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Science
11:16 am
Fri July 13, 2012

The Nuts And Bolts Of High-Speed Rail

California lawmakers gave the green light to the first phase of construction of high-speed rail in the state. Does this mean that America is on track for faster, sleeker trains? What potential speed bumps still lie ahead? Railroad engineer Christopher Barkan discusses the costs, benefits and state of the technology.

Music Reviews
11:15 am
Fri July 13, 2012

Tanglewood Celebrates 75th With Free Web Stream

The scene at Tanglewood.
courtesy of Tanglewood

Originally published on Sun July 15, 2012 8:53 am

On July 20, 1958, at Tanglewood — the summer home of the Boston Symphony Orchestra — pianist Leon Fleisher played an electrifying Brahms First Piano Concerto with the orchestra under its former music director, Pierre Monteux. This remarkable teaming has not been heard since then.

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Health
11:12 am
Fri July 13, 2012

Tumors Evade Treatment With Help From Neighboring Cells

What makes some types of cancer resistant to drugs? Reporting in Nature, researchers write that cancer cells may be dodging treatment with help from seemingly innocent bystanders. Cancer researcher Todd Golub discusses how a tumor's microenvironment may affect its behavior.

Health
11:05 am
Fri July 13, 2012

Silk Stretches Drugs' Shelf Life To New Lengths

Researchers have found a fridge-free way to store vaccines and antibiotics. Biomedical engineer David Kaplan, senior author of the study in the Proceedings of the National Academy of Sciences, discusses how heat-sensitive drugs wrapped in silk stay effective for months at high temperatures.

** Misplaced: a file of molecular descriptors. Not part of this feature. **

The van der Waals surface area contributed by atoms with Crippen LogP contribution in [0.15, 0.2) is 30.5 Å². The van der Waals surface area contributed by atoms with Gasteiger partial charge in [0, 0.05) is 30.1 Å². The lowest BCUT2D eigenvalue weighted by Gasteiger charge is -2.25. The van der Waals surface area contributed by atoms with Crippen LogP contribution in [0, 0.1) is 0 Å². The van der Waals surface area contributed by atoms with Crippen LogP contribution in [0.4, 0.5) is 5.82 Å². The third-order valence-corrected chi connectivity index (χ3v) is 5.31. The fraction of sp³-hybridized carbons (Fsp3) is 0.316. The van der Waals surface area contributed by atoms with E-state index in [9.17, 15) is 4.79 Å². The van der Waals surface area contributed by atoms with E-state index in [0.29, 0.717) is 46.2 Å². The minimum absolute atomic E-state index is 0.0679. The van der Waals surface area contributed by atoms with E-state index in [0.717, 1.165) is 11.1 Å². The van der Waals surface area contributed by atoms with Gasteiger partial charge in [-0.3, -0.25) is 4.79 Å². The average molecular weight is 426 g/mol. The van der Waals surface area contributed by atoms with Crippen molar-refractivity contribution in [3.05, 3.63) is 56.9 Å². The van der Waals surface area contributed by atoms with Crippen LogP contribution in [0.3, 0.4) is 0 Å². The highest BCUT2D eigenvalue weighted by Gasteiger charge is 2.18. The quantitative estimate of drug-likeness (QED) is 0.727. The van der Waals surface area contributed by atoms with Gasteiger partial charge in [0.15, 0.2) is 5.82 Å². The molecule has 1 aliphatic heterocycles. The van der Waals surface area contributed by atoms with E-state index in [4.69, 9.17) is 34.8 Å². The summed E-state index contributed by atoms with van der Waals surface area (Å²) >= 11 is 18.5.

NPR Story
10:58 am
Fri July 13, 2012

Climate Change Ups Odds Of Heat Waves, Drought

Originally published on Fri July 13, 2012 11:19 am

Reporting in the Bulletin of the American Meteorological Society, researchers write that extreme heat waves, such as the one last year in Texas, are 20 times more likely today than they were in the 1960s. NOAA climatologist Tom Peterson discusses what future climate change may bring.

NPR Story
10:58 am
Fri July 13, 2012

What Happens When Scientists Get It Wrong?

Originally published on Fri July 13, 2012 11:25 am

Reporting in Science, two teams of scientists say they were unable to replicate the results of a 2010 study claiming to have found 'alien life' on Earth--a bacterium that could build its DNA using arsenic. Science journalist Carl Zimmer talks about how the controversy played out online, and how science corrects itself.

NPR Story
10:58 am
Fri July 13, 2012

Myths And Tips On Keeping Your Cool This Summer

Originally published on Fri July 13, 2012 11:32 am

Transcript

IRA FLATOW, HOST:

This is SCIENCE FRIDAY. I'm Ira Flatow. If you're out shooting hoops this summer or you're going for a jog, you know it won't be long before you're sopping wet and, you know, it's really sweaty out there. And where's all that sweat coming from? Your body's water supply, of course. You have to replenish those fluids if you sweat a lot. But it's not as simple as the old eight-glasses-a-day mantra. How much should you really drink? Too much water, you can die, as has happened to marathon runners who chugged too much water during the race.

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The Two-Way
10:56 am
Fri July 13, 2012

Norman Sas, The Genius Behind Electric Football, Dies

Setting up the players. Where would they go after the switch is thrown?
Beth A. Keiser AP

Some of us are old enough to remember when electric football first became one of the coolest toys.

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The Two-Way
10:48 am
Fri July 13, 2012

ACLU Files 'Groundbreaking' Lawsuit Claiming Right To Learn To Read

Originally published on Fri July 13, 2012 10:59 am

The American Civil Liberties Union of Michigan filed suit against the state on Thursday on behalf of about 1,000 grade-school kids from Highland Park, Mich. who are not reading at grade level.